When you read the description, they offer the same components as adventure boots costing hundreds of dollars more, yet they retail for just $200. For example, the boots’ outer is full-grain leather construction, and when you get them in your hands, the leather feels quite sturdy, to the point that you might expect the boots to take a while to break in comfortably, which is something I’d expect from a stiff, protective ADV boot. Inside that beefy leather, a waterproof, breathable Hipora membrane promises to keep the elements out when the going gets wet – all the way to the top of the boot. 

The Sedici Garda Waterproof Boots appear to be quite sturdy, with the leather outer and extensive use of TPU.

For protection, TPU is used throughout. The heel cup wraps completely around the heel with the sturdy plastic and offers Achilles protection. A hinged TPU heel and ankle cuff to protect against both hyperextension (and crushing forces, should your bike end up lying on top of you) while still allowing you enough flex in your ankle to manipulate the foot controls. An accordion panel on the front of the ankle assists in this flexibility. TPU shin plates keep rocks and other debris from spoiling your off-road fun. When it comes time to put your feet down, the heavy, lugged, waffle sole provides plenty of grip while giving you a supportive platform to stand on your pegs. 

To adjust the boot to fit different leg shapes, the wide leather pull on the outside of the boot top offers a good range of adjustability via hook-and-loop fasteners. Around the ankle two adjustable straps are designed to keep the boot snug around the rider’s ankles.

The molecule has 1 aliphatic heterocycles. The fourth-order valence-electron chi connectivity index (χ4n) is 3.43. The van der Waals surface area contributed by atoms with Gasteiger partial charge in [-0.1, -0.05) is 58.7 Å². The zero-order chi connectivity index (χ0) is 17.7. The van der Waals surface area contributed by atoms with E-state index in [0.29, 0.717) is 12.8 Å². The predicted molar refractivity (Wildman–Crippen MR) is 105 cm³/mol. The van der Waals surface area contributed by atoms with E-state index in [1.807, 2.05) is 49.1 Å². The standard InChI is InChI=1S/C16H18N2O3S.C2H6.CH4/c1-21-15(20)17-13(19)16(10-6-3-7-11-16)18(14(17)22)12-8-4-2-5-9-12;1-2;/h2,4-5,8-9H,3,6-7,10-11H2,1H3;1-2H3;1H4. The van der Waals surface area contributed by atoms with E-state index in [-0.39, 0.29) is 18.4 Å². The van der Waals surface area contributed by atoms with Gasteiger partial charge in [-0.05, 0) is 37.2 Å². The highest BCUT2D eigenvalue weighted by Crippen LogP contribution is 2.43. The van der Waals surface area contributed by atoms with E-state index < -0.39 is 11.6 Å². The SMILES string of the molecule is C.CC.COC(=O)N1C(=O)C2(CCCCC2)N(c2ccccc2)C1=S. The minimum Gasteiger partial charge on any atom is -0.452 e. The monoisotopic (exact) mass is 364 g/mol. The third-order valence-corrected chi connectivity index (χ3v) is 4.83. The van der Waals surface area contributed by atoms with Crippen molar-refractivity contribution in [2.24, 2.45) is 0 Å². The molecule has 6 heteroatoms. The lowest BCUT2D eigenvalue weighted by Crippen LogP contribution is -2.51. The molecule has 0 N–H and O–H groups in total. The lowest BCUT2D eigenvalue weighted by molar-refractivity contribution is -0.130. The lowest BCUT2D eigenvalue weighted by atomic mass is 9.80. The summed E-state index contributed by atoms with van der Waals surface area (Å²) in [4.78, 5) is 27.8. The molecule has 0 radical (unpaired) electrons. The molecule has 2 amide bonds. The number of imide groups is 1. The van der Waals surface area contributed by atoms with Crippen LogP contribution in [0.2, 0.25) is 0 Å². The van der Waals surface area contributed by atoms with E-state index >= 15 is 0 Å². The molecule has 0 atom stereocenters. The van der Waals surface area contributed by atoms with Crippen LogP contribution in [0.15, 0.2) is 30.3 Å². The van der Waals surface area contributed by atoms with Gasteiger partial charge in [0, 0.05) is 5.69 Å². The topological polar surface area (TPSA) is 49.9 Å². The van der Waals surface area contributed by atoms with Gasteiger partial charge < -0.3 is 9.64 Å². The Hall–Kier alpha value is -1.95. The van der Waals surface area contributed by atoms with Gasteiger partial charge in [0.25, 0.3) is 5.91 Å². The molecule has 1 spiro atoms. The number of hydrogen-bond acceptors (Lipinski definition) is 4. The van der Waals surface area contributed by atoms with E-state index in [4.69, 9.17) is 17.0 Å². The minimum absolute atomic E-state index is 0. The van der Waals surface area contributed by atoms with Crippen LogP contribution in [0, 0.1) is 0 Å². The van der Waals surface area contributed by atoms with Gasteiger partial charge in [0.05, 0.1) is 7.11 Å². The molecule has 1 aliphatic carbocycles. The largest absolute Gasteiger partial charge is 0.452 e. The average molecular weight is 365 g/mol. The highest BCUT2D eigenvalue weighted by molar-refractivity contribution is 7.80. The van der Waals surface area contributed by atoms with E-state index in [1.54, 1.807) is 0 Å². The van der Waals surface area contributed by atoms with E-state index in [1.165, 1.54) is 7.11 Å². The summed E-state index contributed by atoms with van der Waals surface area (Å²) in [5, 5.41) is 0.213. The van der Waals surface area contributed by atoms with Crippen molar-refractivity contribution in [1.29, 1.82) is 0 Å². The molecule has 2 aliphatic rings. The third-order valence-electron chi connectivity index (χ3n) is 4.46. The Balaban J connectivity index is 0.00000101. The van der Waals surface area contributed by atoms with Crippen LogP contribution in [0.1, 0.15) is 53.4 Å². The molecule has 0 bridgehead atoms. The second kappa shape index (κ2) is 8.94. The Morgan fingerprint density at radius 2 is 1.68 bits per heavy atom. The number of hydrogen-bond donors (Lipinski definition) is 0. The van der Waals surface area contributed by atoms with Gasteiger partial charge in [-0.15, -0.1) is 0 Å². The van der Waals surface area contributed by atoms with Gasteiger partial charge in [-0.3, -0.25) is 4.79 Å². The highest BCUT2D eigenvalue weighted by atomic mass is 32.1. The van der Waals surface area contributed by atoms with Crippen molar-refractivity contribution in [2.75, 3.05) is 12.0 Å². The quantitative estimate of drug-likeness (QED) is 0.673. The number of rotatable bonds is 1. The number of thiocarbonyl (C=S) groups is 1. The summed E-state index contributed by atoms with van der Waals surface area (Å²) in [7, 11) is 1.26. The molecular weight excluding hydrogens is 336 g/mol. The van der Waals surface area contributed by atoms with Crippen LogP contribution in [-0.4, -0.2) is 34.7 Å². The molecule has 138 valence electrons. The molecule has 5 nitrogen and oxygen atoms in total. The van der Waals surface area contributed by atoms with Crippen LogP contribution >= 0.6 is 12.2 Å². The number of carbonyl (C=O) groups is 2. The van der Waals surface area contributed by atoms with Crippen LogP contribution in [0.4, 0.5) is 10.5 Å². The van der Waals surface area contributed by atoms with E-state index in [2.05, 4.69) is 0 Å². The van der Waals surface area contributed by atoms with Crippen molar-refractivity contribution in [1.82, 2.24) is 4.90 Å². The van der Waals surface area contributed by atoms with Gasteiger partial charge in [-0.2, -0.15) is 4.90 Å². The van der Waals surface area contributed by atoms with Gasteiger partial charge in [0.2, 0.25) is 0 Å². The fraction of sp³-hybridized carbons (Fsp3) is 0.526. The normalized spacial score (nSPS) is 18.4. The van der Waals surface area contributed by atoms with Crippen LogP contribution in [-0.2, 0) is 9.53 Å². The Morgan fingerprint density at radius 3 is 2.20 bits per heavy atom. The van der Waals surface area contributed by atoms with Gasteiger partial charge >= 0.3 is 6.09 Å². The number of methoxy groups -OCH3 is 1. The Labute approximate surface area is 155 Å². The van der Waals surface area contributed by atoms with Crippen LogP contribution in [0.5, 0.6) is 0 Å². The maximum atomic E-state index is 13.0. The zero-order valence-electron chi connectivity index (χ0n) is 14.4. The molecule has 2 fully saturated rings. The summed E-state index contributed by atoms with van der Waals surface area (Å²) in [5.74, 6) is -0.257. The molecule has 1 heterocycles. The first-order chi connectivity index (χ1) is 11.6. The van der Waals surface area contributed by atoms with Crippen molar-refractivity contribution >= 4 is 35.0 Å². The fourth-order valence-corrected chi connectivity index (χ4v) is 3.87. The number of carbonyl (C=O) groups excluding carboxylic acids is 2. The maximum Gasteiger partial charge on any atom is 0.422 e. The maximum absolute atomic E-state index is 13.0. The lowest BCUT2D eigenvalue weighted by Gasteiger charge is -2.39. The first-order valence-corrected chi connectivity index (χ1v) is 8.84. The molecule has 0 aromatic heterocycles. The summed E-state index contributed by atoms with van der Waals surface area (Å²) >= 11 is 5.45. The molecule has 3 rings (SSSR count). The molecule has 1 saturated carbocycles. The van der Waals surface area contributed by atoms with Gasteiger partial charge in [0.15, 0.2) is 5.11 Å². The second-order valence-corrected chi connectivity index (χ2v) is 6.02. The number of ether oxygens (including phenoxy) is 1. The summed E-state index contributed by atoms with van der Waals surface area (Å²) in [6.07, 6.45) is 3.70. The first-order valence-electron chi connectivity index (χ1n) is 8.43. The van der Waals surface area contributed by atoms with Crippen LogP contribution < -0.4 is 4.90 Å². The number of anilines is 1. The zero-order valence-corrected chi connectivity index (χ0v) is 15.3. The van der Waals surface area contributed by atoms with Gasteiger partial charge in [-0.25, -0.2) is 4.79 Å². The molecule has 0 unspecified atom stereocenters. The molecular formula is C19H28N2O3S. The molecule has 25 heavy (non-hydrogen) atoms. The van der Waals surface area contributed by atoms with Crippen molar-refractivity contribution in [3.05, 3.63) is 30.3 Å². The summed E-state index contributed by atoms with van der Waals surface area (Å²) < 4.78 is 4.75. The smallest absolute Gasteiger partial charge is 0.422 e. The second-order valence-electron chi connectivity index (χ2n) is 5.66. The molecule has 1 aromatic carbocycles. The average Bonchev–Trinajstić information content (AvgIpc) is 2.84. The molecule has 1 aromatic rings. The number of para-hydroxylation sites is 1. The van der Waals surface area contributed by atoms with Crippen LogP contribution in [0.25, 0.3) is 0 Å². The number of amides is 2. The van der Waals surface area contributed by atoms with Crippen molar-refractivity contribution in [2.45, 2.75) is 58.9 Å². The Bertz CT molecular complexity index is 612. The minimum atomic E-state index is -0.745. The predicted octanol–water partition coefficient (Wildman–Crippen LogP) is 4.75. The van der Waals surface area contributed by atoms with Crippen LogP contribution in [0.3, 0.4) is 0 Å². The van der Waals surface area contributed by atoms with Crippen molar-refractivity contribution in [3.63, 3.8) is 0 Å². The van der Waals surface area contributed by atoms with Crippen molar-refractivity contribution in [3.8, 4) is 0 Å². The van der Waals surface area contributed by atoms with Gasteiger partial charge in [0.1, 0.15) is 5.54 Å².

The swath of hook-and-loop fastener should allow for a wide variety of calf sizes.

These features read as what one would want from ADV boots which encounter all kinds of weather in a wide variety of terrain. The look and feel of the boots when they first come out of the box does nothing to dissuade that impression. When sliding the boots on, the immediate impression is that they run about a half size small, but otherwise, they feel the part of an adventure boot…until you close the straps. Our experience with the updated version of the boots proves them to be a solid product in their new form.

The straps get their adjustability from a plastic toothed slider. To make them shorter, you slide the hard plastic inside the ankle cuff, and in theory, the teeth catch when the clasp on the outside of the boot is closed, wrapping your foot in a snug, protective layer of TPU. Unfortunately, on my boots, neither of the straps on one boot would stay locked in position when the clasp was closed. On the other boot, the lower of the two straps had the same issue.